Written by Jacob Montague and

For more details please contact us

The 2019 Gender Pay Gap Report due date is approaching. In just over a month (31st March for public sector organisations and 5th April for businesses and charities), all organisations with 250+ employees will be required to publish and report specific figures about the state of their median and mean gender pay gap.

In fact, some have already submitted their results, but whilst this sounds like positive action on the part of employers, there is cause for concern. Last week, the BBC reported that hundreds of the private companies that have published their data early are reporting wider gender pay gaps than they had last year and that 74% still have a pay gap that favours men.

As if this isn’t worrying enough, further analysis of this year’s early entrants has revealed that almost a third of organisations submitted erroneous data. Data compiled by the analytics firm Paygaps.com revealed that whilst the most common error was failing to provide a link to a written report, nearly 10% of reports published were signed by individuals well below the required management level and, in some scenarios, were signed by individuals not even employed by the organisation submitting the report. It goes without saying that errors such as these could be considered an indication of a lack of concern regarding the report, or even evidence of a belittling attitude towards gender parity.

Looking back at last year’s reports, a key theme across the board is a lack of detail on, or inclusions of, any steps being taken to combat the gender pay gap and how the outcomes of such steps might be measured. Pressure has been steadily building following the inaugural duty to publish galloped into force last year and rightly so. Yet, despite this push for company-wide transparency, facts uncovered from research by INvolve, such as “more FTSE 100 bosses are called David and Steve than are women or people from ethnic minorities”, do little to bolster the modicum of public confidence in most large organisations. Many have been quick to point out that the published reports will be useless if they can’t demonstrate an active change in attitude and business maintenance. Indeed, the Chief Executive of The Equality and Human Rights Commission (EHRC) stated “We believe that it should be mandatory for employers to publish, alongside their pay gap data, action plans with specific targets and deadlines”.

The Gender Pay Gap Report is not simply a name and shame exercise but an incentive to change how each organisation (whether big or small) recruits, manages and retains its employees. Getting to the root of the problem is a daunting prospect for many organisations: it is no small feat to understand, address and tackle the pervasive issue of unequal gender pay.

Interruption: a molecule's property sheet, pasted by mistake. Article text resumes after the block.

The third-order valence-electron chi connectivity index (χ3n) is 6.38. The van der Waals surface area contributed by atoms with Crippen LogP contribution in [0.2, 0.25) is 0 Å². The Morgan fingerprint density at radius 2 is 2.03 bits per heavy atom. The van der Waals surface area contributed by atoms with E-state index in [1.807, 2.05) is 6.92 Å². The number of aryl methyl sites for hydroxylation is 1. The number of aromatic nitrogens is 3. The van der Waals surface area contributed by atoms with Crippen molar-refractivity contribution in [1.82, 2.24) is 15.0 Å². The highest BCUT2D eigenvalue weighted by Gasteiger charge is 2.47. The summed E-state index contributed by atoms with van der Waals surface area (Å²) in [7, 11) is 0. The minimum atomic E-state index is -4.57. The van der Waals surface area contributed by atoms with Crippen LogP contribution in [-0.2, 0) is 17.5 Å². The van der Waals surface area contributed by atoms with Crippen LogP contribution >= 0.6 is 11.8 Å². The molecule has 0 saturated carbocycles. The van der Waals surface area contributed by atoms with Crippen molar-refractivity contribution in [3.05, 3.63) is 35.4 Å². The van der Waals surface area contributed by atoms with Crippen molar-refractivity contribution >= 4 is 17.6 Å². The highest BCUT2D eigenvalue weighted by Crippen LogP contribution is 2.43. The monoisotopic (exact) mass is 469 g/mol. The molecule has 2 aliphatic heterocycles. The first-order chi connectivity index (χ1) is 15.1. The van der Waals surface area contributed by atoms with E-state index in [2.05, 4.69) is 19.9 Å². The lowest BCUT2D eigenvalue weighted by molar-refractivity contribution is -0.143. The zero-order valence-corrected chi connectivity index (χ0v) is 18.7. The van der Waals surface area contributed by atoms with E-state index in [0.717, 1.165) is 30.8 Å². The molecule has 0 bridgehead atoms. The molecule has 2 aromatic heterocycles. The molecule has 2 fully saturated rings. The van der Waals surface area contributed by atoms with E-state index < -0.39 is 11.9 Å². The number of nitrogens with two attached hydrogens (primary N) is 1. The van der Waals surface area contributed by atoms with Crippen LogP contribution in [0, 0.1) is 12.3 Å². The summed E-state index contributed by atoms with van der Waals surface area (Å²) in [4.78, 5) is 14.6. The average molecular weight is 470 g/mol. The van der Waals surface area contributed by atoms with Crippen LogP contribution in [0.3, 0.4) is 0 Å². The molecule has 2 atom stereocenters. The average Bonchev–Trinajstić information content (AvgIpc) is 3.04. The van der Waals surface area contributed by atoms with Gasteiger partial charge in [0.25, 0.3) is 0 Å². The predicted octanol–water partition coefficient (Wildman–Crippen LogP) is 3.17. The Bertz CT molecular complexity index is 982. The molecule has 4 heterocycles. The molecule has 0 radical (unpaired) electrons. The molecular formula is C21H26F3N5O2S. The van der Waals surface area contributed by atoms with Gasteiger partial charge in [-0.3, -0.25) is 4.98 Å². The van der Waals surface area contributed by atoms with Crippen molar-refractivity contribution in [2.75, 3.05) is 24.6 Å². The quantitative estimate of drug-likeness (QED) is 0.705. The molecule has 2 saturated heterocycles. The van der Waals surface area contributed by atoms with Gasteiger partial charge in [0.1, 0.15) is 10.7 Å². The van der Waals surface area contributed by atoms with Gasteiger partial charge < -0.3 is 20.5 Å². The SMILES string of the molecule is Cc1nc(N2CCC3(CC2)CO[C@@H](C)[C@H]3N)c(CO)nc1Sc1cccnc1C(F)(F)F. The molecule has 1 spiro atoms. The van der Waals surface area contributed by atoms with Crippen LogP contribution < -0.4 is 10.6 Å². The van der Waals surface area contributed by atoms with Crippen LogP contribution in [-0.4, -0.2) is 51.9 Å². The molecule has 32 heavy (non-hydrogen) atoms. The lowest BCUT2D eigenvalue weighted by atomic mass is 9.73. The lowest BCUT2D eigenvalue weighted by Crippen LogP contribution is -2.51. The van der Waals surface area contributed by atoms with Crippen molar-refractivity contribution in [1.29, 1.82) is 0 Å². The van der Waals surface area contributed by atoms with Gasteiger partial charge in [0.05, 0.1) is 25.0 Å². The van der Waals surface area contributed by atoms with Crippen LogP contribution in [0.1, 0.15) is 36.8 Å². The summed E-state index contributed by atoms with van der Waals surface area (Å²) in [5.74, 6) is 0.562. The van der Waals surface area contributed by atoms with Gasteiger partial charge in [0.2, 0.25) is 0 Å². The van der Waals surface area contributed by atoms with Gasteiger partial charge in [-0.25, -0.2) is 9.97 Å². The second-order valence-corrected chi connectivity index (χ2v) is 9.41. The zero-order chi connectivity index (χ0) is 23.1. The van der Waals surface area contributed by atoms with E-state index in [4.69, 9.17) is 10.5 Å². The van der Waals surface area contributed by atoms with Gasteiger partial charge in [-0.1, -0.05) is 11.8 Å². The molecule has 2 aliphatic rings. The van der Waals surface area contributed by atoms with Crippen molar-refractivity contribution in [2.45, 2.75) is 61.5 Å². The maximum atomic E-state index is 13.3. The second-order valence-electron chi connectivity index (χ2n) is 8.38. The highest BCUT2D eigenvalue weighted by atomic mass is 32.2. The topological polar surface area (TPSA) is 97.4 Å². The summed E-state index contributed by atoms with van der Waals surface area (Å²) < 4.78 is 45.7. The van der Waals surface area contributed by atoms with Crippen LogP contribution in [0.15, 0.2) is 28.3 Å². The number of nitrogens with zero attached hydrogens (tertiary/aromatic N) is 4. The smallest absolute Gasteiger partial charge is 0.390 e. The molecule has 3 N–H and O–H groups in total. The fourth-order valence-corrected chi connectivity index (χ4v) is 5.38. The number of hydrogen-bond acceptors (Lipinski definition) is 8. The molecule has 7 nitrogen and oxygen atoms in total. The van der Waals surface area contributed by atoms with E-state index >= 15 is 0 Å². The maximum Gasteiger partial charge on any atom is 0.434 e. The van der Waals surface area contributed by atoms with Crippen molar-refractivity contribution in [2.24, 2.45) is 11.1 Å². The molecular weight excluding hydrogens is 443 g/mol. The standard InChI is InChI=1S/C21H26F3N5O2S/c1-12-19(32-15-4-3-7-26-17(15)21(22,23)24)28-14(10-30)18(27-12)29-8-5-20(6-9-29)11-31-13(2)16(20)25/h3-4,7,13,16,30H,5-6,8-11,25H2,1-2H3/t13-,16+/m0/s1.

This month the Government Equalities Office has released two new pieces of guidance to spur organisations on to practical and active change. The first, entitled “Eight ways to understand your organisation’s gender pay gap”, sets out concise questions that can help identify any potential causes or barriers to gender pay and parity: (Hint: Gather workplace data where you can, it will greatly ease your quest for answers to the following)

1. Do people get “stuck” at certain levels within your organisation?
2. Is there gender imbalance in your promotions?
3. Are women more likely to be recruited into lower paid roles in your organisation?
4. Do men and women leave your organisation at different rates?
5. Do particular aspects of pay differ by gender?
6. Do men and women receive different performance scores on average?
7. Are you doing all that you can to support part-time employees?
8. Are you supporting both women and men on caring responsibilities?

The second piece of guidance, “Four steps to developing a gender pay gap action plan”, has been collated with the help of employers with existing and effective action plans in place. First and foremost, the guidance makes clear the importance of utilising the data collected by asking the questions detailed above; data that will help identify the barriers at every stage. With this an employer can consult and engage their employees about any proposed action plan, readying them for any upcoming changes and adhering to their feedback. The guidance goes onto stress that embedding and developing a successful gender pay gap action plan takes time. As with everything that truly matters, there is no quick fix.

Although the government has previously stated that it will not review the legislation for 5 years, nothing is set in stone, and perhaps the failings of some published companies will instigate legislative consultation and review. Organisations should be embracing the new legislation, not simply complying with the bare minimum. The benefits of gender pay parity are no secret and whilst some choose to narrowly focus on the social benefits, it is the economic benefits that, once realised, will bare the largest fruit.

If you need help complying with gender pay legislation, assistance with analysing your workplace data, or practical advice on how to create and implement a gender pay gap action plan, our experts can help you. Visit our contact page to get in touch with one of the Forbury People team.

27th February 2019